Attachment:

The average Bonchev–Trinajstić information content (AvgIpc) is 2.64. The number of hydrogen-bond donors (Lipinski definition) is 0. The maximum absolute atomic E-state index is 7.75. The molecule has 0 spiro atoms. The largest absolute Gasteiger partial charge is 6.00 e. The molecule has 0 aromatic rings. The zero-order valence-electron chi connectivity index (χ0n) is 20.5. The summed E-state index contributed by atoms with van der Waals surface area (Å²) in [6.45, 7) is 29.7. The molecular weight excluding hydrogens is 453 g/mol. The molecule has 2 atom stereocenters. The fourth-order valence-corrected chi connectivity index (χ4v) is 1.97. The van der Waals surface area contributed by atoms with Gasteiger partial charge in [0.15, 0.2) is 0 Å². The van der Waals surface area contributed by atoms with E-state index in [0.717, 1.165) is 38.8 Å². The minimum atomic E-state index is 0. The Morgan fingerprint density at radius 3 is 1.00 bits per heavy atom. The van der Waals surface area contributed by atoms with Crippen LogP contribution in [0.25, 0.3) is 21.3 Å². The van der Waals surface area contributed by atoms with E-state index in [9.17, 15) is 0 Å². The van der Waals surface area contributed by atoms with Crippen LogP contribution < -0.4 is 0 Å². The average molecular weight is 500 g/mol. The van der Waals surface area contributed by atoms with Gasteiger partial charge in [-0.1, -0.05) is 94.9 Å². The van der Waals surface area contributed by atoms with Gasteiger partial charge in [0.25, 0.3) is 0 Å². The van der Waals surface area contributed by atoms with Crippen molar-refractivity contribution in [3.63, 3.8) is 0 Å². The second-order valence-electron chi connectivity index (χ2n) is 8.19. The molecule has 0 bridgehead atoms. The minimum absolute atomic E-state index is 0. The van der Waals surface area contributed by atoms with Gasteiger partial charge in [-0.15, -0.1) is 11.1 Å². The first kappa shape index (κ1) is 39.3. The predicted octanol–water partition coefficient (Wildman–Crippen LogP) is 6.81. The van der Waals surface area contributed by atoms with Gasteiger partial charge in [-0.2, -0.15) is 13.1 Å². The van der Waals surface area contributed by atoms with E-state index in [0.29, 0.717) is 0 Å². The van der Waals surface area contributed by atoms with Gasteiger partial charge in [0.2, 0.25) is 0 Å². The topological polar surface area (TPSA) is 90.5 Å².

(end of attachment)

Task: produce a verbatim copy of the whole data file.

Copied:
The average Bonchev–Trinajstić information content (AvgIpc) is 2.64. The number of hydrogen-bond donors (Lipinski definition) is 0. The maximum absolute atomic E-state index is 7.75. The molecule has 0 spiro atoms. The largest absolute Gasteiger partial charge is 6.00 e. The molecule has 0 aromatic rings. The zero-order valence-electron chi connectivity index (χ0n) is 20.5. The summed E-state index contributed by atoms with van der Waals surface area (Å²) in [6.45, 7) is 29.7. The molecular weight excluding hydrogens is 453 g/mol. The molecule has 2 atom stereocenters. The fourth-order valence-corrected chi connectivity index (χ4v) is 1.97. The van der Waals surface area contributed by atoms with Gasteiger partial charge in [0.15, 0.2) is 0 Å². The van der Waals surface area contributed by atoms with E-state index in [0.717, 1.165) is 38.8 Å². The minimum atomic E-state index is 0. The Morgan fingerprint density at radius 3 is 1.00 bits per heavy atom. The van der Waals surface area contributed by atoms with Crippen LogP contribution in [0.25, 0.3) is 21.3 Å². The van der Waals surface area contributed by atoms with E-state index in [9.17, 15) is 0 Å². The van der Waals surface area contributed by atoms with Crippen LogP contribution < -0.4 is 0 Å². The average molecular weight is 500 g/mol. The van der Waals surface area contributed by atoms with Gasteiger partial charge in [-0.1, -0.05) is 94.9 Å². The van der Waals surface area contributed by atoms with Gasteiger partial charge in [0.25, 0.3) is 0 Å². The van der Waals surface area contributed by atoms with Crippen molar-refractivity contribution in [3.63, 3.8) is 0 Å². The second-order valence-electron chi connectivity index (χ2n) is 8.19. The molecule has 0 bridgehead atoms. The minimum absolute atomic E-state index is 0. The van der Waals surface area contributed by atoms with Gasteiger partial charge in [-0.15, -0.1) is 11.1 Å². The first kappa shape index (κ1) is 39.3. The predicted octanol–water partition coefficient (Wildman–Crippen LogP) is 6.81. The van der Waals surface area contributed by atoms with Gasteiger partial charge in [-0.2, -0.15) is 13.1 Å². The van der Waals surface area contributed by atoms with E-state index in [0.29, 0.717) is 0 Å². The van der Waals surface area contributed by atoms with Gasteiger partial charge in [0.2, 0.25) is 0 Å². The topological polar surface area (TPSA) is 90.5 Å².